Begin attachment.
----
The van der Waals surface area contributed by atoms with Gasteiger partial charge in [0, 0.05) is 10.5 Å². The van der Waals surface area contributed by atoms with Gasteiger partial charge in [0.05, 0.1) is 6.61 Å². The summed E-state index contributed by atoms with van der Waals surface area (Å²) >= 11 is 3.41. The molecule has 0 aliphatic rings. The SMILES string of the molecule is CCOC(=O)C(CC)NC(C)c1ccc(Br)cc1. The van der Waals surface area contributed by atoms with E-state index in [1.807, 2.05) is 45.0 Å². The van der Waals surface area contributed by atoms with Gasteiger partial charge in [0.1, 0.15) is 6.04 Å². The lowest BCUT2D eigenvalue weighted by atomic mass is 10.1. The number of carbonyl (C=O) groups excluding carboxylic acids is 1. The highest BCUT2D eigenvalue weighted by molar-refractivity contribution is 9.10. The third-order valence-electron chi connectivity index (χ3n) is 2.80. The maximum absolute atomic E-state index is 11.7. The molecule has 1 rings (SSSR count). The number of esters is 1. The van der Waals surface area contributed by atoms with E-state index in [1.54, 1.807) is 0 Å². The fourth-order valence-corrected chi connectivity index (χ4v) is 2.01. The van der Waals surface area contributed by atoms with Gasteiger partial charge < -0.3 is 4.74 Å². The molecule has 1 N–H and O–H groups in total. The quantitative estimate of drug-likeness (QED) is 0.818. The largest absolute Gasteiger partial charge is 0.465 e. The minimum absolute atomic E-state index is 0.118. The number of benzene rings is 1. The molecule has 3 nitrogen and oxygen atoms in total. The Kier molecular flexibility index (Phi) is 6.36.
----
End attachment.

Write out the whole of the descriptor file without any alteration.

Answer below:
The van der Waals surface area contributed by atoms with Gasteiger partial charge in [0, 0.05) is 10.5 Å². The van der Waals surface area contributed by atoms with Gasteiger partial charge in [0.05, 0.1) is 6.61 Å². The summed E-state index contributed by atoms with van der Waals surface area (Å²) >= 11 is 3.41. The molecule has 0 aliphatic rings. The SMILES string of the molecule is CCOC(=O)C(CC)NC(C)c1ccc(Br)cc1. The van der Waals surface area contributed by atoms with E-state index in [1.807, 2.05) is 45.0 Å². The van der Waals surface area contributed by atoms with Gasteiger partial charge in [0.1, 0.15) is 6.04 Å². The lowest BCUT2D eigenvalue weighted by atomic mass is 10.1. The number of carbonyl (C=O) groups excluding carboxylic acids is 1. The highest BCUT2D eigenvalue weighted by molar-refractivity contribution is 9.10. The third-order valence-electron chi connectivity index (χ3n) is 2.80. The maximum absolute atomic E-state index is 11.7. The molecule has 1 rings (SSSR count). The number of esters is 1. The van der Waals surface area contributed by atoms with E-state index in [1.54, 1.807) is 0 Å². The fourth-order valence-corrected chi connectivity index (χ4v) is 2.01. The van der Waals surface area contributed by atoms with Gasteiger partial charge < -0.3 is 4.74 Å². The molecule has 1 N–H and O–H groups in total. The quantitative estimate of drug-likeness (QED) is 0.818. The largest absolute Gasteiger partial charge is 0.465 e. The minimum absolute atomic E-state index is 0.118. The number of benzene rings is 1. The molecule has 3 nitrogen and oxygen atoms in total. The Kier molecular flexibility index (Phi) is 6.36.